“I think the big news here is that even though there is this conventional wisdom that whole-fat dairy is bad for heart disease, we didn’t find that,” says Marcia de Oliveira Otto, the lead researcher of the study and an assistant professor of epidemiology, human genetics, and environmental science at the University of Texas School of Public Health. “And it’s not only us. A number of recent studies have found the same thing.”
Hers adds to the findings of prior studies that also found that limiting saturated fat is not a beneficial guideline. While much similar research has used self-reported data on how much people eat—a notoriously unreliable metric, especially for years-long studies—the current study is noteworthy for actually measuring the dairy-fat levels in the participants’ blood.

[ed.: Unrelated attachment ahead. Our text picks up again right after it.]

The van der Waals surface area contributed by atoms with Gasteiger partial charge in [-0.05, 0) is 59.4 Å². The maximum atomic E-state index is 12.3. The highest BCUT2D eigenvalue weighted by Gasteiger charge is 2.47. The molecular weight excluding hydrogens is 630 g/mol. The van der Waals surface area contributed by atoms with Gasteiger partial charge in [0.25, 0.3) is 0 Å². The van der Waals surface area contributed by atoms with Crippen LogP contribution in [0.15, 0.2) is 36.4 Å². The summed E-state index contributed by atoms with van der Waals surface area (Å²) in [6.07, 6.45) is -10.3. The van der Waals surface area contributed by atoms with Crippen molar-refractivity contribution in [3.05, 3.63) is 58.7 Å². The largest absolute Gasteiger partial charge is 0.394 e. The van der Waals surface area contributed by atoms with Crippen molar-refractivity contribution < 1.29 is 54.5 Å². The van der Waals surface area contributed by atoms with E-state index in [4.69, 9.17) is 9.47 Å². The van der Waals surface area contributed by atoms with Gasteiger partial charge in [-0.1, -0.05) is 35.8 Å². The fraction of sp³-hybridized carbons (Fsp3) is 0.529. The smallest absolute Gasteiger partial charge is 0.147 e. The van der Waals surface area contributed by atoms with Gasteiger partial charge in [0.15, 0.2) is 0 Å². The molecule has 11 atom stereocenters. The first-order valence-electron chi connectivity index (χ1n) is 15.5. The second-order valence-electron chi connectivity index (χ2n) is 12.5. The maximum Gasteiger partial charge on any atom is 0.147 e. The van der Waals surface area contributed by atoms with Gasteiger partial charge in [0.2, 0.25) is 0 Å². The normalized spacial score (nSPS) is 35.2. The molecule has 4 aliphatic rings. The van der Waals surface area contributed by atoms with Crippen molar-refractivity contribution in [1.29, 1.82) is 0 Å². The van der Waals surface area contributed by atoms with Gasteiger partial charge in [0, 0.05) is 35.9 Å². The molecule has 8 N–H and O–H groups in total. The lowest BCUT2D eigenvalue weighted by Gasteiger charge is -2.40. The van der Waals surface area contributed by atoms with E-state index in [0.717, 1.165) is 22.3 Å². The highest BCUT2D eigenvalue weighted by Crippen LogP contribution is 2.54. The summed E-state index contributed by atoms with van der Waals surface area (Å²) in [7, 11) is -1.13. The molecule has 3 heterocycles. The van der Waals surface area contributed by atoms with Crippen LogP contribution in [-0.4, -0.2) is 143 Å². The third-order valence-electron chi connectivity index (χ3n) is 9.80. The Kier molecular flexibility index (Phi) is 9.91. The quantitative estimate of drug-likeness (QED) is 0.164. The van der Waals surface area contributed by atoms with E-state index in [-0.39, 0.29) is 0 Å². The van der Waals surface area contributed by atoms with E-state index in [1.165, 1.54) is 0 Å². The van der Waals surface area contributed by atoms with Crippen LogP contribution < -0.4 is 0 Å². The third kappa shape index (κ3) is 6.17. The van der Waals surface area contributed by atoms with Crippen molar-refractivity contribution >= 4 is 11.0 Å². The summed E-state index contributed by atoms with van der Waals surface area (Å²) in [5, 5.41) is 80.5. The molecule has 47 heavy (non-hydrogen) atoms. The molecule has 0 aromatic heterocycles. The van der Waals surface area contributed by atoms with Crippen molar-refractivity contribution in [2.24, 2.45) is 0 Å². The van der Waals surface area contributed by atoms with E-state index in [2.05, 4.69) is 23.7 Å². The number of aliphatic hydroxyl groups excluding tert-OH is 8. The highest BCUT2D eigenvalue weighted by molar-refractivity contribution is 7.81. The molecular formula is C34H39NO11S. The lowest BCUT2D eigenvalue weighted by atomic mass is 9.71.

A drawback to this method, though, is that the source of the fats is unclear, so no distinction can be made between cheese, milk, yogurt, butter, etc. The people with low levels of dairy fats in their blood weren’t necessarily dairy free, but they may have been consuming low-fat dairy. All that can be said is that there was no association between dairy fats generally and mortality.